individuals do not think carefully about the information, but rather respond to the
information in a very predictable, almost robotic fashion. A thorough understanding
of these automatic responses can enable the persuader to achieve attitude or behavior
change, even though the effect may be temporary. In the movie Catch Me if You Can,
Correspondence to Gary Meyer, Marquette University. Email: [email protected]
ISSN 1740-4622 (print)/ISSN 1740-4630 (online) q 2005 National Communication Association
DOI: 10.1080/1740462042000339230
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Table 1 Influence in Action in Catch Me if You Can
Examples used by Frank Abagnale Jr. in Catch Me if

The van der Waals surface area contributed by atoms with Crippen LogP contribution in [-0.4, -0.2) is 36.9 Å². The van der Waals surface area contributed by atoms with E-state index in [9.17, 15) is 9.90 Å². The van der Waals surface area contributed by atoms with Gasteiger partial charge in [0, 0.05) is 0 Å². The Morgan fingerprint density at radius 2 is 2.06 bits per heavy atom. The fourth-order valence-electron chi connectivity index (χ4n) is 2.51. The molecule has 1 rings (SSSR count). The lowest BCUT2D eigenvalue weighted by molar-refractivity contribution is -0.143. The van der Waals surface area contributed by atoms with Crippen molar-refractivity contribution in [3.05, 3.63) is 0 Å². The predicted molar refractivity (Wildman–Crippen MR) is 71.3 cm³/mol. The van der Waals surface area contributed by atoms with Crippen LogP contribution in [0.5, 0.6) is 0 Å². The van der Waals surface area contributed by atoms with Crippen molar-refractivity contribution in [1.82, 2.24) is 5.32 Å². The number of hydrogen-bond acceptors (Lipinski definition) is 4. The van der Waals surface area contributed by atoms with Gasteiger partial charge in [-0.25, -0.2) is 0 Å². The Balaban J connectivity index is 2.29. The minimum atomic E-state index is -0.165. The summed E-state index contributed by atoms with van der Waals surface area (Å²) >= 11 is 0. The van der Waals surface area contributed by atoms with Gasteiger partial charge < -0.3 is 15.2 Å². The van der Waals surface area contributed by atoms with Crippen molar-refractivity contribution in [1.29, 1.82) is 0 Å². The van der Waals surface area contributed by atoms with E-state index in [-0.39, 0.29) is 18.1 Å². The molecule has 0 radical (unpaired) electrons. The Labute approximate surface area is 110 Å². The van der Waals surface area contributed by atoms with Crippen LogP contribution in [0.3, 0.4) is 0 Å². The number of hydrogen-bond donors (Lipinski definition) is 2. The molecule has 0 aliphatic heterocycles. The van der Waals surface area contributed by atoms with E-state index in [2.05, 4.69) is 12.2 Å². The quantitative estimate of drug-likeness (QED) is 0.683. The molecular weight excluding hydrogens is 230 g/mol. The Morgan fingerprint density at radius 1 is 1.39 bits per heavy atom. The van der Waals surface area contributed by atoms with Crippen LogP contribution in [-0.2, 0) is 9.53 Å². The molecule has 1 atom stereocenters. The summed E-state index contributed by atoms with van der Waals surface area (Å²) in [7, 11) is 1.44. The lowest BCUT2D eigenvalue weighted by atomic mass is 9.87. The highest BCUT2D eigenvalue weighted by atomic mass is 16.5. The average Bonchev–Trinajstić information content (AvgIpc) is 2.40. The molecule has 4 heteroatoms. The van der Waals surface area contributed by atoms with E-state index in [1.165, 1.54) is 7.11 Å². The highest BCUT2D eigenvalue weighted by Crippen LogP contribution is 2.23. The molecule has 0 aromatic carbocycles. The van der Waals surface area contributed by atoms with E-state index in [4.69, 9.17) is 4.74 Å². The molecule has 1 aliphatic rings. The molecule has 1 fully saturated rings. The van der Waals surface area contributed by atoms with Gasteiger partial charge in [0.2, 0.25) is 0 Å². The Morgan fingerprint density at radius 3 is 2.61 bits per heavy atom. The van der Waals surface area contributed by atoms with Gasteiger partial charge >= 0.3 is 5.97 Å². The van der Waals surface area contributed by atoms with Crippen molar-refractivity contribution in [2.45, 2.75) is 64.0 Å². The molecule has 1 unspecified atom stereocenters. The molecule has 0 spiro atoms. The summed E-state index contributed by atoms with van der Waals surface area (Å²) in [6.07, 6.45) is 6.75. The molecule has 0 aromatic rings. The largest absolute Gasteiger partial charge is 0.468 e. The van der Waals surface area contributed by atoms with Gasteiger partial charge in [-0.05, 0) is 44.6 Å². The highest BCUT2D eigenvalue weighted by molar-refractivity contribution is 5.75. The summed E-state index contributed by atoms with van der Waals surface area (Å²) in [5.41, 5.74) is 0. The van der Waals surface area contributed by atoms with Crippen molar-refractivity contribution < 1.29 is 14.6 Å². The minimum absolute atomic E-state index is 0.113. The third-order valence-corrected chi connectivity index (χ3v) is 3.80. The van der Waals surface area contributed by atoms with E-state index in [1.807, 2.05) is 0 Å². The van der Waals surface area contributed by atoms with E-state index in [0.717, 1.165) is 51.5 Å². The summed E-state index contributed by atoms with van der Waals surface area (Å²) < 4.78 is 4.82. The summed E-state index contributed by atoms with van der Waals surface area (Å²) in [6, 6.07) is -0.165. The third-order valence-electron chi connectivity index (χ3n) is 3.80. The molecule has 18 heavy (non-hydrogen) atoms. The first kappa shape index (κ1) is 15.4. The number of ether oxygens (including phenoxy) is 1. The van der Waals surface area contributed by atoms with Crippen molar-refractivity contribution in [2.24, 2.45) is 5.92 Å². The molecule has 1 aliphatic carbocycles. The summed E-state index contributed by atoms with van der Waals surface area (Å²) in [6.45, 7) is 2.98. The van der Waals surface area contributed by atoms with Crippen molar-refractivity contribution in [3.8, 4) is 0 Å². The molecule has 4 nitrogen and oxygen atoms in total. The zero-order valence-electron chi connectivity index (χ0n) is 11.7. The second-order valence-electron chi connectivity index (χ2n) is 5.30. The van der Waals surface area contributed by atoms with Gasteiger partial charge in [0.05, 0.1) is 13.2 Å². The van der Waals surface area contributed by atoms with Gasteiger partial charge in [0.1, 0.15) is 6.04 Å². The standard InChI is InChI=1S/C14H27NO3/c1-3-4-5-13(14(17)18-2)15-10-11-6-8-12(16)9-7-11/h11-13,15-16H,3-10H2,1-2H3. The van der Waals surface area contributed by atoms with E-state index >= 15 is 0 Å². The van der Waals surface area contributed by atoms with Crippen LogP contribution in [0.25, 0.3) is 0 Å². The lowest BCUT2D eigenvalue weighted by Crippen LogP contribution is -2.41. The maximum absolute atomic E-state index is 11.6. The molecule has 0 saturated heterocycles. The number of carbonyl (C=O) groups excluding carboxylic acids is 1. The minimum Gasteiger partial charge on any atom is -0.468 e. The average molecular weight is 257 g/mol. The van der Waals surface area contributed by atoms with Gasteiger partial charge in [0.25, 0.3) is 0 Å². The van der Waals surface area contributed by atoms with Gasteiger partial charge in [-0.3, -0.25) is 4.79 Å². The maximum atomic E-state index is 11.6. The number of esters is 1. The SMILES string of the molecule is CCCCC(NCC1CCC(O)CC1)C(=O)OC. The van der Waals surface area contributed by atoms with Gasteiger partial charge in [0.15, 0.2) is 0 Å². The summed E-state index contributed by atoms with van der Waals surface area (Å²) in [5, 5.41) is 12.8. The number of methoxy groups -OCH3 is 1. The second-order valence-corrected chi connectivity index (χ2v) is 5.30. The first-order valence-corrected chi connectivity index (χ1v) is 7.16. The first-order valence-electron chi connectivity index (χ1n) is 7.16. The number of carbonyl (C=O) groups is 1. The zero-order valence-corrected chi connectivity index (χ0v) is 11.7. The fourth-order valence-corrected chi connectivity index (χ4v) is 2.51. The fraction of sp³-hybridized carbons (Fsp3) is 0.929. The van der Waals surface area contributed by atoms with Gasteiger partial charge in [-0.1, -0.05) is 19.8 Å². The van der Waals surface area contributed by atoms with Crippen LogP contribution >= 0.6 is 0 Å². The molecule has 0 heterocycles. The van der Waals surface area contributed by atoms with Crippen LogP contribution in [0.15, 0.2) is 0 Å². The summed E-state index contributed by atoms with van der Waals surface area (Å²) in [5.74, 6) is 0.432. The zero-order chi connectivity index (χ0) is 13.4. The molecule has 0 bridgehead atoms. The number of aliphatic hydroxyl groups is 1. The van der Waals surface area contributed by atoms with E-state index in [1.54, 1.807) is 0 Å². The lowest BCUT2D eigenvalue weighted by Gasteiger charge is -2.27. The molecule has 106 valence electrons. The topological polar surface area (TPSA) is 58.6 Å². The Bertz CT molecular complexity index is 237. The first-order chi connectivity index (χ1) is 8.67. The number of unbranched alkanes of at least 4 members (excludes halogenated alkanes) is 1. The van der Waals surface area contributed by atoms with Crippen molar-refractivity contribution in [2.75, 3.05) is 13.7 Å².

You Can (scene number in parentheses)
Reciprocity: We should try to repay,
in kind, what another person has
provided us. This rule is overpowering,
can create uninvited debts, and can
trigger unfair exchanges
† Gave necklace to flight attendant who
later became intimate with Frank (8)
† Told Handratty he would tell how he passed
the Bar exam if he shared his Éclair (14)
† Told the teller he wanted to take her out for
a steak dinner so she would cash his check
without identification (8)
Commitment and Consistency:
Once a choice is made, we will
encounter personal and interpersonal
pressure to behave consistently with that
commitment. The effects are strongest
when a commitment is put in writing,
made publicly, involves great effort, or
is freely chosen.
† Frank first had the teller cash check
(commitment), then had her tell him
all about bank operations (consistency) (8)
† First asked Brenda if she loved him
(commitment), then made her promise
to follow him to the airport
(consistency) (16)
Social Proof: We view a behavior as
correct in a given situation to
the degree that we see others